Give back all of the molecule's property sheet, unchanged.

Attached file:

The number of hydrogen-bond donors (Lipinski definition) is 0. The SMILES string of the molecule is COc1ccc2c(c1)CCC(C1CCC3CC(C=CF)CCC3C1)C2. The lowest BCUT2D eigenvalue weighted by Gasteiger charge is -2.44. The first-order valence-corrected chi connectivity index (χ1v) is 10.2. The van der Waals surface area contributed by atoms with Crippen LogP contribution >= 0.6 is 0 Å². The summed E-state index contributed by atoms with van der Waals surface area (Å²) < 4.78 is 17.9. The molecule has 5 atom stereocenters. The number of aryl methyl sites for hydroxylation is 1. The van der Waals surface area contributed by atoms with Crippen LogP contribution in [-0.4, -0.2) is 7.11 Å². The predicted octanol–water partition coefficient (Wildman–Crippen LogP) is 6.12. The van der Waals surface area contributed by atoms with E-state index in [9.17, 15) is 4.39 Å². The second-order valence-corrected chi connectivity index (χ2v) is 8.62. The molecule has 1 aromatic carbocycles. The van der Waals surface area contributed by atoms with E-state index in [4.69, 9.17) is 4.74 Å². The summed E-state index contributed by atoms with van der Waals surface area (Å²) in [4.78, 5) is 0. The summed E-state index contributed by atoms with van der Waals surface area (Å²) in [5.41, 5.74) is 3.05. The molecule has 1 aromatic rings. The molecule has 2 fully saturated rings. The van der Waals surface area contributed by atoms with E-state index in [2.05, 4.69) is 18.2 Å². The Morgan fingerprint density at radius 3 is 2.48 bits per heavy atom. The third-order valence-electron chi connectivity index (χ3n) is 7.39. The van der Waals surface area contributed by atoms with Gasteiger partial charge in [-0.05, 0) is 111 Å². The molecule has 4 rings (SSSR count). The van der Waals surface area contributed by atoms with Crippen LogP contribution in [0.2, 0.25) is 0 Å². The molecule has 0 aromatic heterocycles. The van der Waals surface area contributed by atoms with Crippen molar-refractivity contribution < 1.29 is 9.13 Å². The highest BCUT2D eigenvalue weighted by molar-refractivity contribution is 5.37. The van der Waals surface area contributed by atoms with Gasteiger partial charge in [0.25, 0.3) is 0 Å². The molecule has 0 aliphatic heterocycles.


The number of hydrogen-bond donors (Lipinski definition) is 0. The SMILES string of the molecule is COc1ccc2c(c1)CCC(C1CCC3CC(C=CF)CCC3C1)C2. The lowest BCUT2D eigenvalue weighted by Gasteiger charge is -2.44. The first-order valence-corrected chi connectivity index (χ1v) is 10.2. The van der Waals surface area contributed by atoms with Crippen LogP contribution >= 0.6 is 0 Å². The summed E-state index contributed by atoms with van der Waals surface area (Å²) < 4.78 is 17.9. The molecule has 5 atom stereocenters. The number of aryl methyl sites for hydroxylation is 1. The van der Waals surface area contributed by atoms with Crippen LogP contribution in [-0.4, -0.2) is 7.11 Å². The predicted octanol–water partition coefficient (Wildman–Crippen LogP) is 6.12. The van der Waals surface area contributed by atoms with E-state index in [9.17, 15) is 4.39 Å². The second-order valence-corrected chi connectivity index (χ2v) is 8.62. The molecule has 1 aromatic carbocycles. The van der Waals surface area contributed by atoms with E-state index in [4.69, 9.17) is 4.74 Å². The summed E-state index contributed by atoms with van der Waals surface area (Å²) in [4.78, 5) is 0. The summed E-state index contributed by atoms with van der Waals surface area (Å²) in [5.41, 5.74) is 3.05. The molecule has 1 aromatic rings. The molecule has 2 fully saturated rings. The van der Waals surface area contributed by atoms with E-state index in [2.05, 4.69) is 18.2 Å². The Morgan fingerprint density at radius 3 is 2.48 bits per heavy atom. The third-order valence-electron chi connectivity index (χ3n) is 7.39. The van der Waals surface area contributed by atoms with Gasteiger partial charge in [-0.05, 0) is 111 Å². The molecule has 4 rings (SSSR count). The van der Waals surface area contributed by atoms with Crippen LogP contribution in [0.2, 0.25) is 0 Å². The molecule has 0 aromatic heterocycles. The van der Waals surface area contributed by atoms with Crippen molar-refractivity contribution < 1.29 is 9.13 Å². The highest BCUT2D eigenvalue weighted by molar-refractivity contribution is 5.37. The van der Waals surface area contributed by atoms with Gasteiger partial charge in [0.25, 0.3) is 0 Å². The molecule has 0 aliphatic heterocycles.